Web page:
—James SofasonkeMpanza, 1943
  • 9. “Mpanza was a brilliant man. He realized that the growing list of people who did not have houses was becoming quite alarming and people just had to be accommodated. He made frequent calls to the City Council of Johannesburg, asking the authorities to help people get houses. Unfortunately, he spoke to deaf ears.”
    —Clement Twala
  • 10. “We moved out with our blankets and our children on the back. Our husbands were not there. We were only women and babies and children. When we got there, there were no houses. Everyone was drawing their own room, everyone was digging. And in the evening, when our husbands came back from work, they asked the owners of the house, “Where are our wives?” and the owners said, “She has gone and built a house for herself.”
    —Violet Khanyeza, March 20, 1944
  • 11. WWII (1941-1945) led to massive expansion of manufacturing jobs available to blacks. These jobs paid better than mining jobs. Pass laws were relaxed to allow workers to move freely to and from work. After World War II, Joburg’s black population soared past 500,000. The waiting list for houses in Orlando increased from 143 to 16,000.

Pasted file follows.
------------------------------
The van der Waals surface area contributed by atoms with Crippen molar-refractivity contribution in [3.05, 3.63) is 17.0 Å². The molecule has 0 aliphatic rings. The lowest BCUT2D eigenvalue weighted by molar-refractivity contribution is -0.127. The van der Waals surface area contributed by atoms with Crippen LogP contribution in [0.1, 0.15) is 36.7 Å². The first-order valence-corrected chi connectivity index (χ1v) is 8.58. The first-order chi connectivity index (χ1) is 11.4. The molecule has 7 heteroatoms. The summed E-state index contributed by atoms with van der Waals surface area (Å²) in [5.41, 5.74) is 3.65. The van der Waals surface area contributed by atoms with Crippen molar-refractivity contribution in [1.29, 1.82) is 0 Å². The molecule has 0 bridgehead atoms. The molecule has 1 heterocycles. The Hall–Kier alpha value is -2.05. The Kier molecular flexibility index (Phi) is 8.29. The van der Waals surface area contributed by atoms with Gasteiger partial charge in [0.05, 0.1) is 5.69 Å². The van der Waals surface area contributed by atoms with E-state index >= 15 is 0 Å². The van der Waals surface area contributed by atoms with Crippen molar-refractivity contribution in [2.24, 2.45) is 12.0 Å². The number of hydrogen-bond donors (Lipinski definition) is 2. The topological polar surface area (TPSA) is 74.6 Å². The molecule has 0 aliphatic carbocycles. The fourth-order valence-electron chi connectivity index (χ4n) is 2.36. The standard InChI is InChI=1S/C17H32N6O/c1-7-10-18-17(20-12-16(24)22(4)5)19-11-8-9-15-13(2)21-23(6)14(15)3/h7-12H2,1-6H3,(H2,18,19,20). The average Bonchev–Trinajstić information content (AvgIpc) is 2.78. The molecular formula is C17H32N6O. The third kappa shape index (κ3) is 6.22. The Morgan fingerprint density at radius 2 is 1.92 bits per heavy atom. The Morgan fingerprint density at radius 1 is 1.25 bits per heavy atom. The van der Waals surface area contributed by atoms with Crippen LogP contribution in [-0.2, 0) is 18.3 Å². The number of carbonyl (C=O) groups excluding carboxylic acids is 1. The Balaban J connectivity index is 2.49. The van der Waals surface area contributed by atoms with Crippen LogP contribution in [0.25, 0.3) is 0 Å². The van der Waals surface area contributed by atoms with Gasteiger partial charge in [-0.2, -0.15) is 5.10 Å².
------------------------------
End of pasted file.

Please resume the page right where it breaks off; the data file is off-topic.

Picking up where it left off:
World War II
  • 12. Under Apartheid
    Soweto
  • 13. (1923): Pass laws in South Africa were designed to segregate the population and limit the movements of non-whites. Introduced in South Africa in 1923, the laws were designed to control movement of black Africans in urban areas. Outside designated "homelands,” black South Africans had to carry passbooks at all times, documentation proving they were authorized to live or move in “white" South Africa.
    1948: After World War II, there was a great influx of Africans from rural to urban areas. When Apartheid became the official governmental structure of South Africa in 1948, pass laws became brutally enforced under the rationale that they would protect whites from “natives.”
    What was a Pass Law?
  • 14. Passbook
    Overturning pass laws were at the center of Soweto’s political resistance. Hundreds of people were arrested, convicted and sentenced to hard labor, simply because they did not have pass books in their possession when they were stopped by police and security officers.
  • 15. 1950s: In the 1950’s the government tried to paint Soweto as a place of opportunity. In truth, regulations kept individual enterprise from happening. The most profitable businesses were herbalism and funeral undertaking, making disease and death the largest industries in Soweto. Ethnic zoning also took place at this time. Houses were allocated according to ethnic group. Shops could only be purchased in your ethnic area. Children had to attend schools within ethnic boundaries.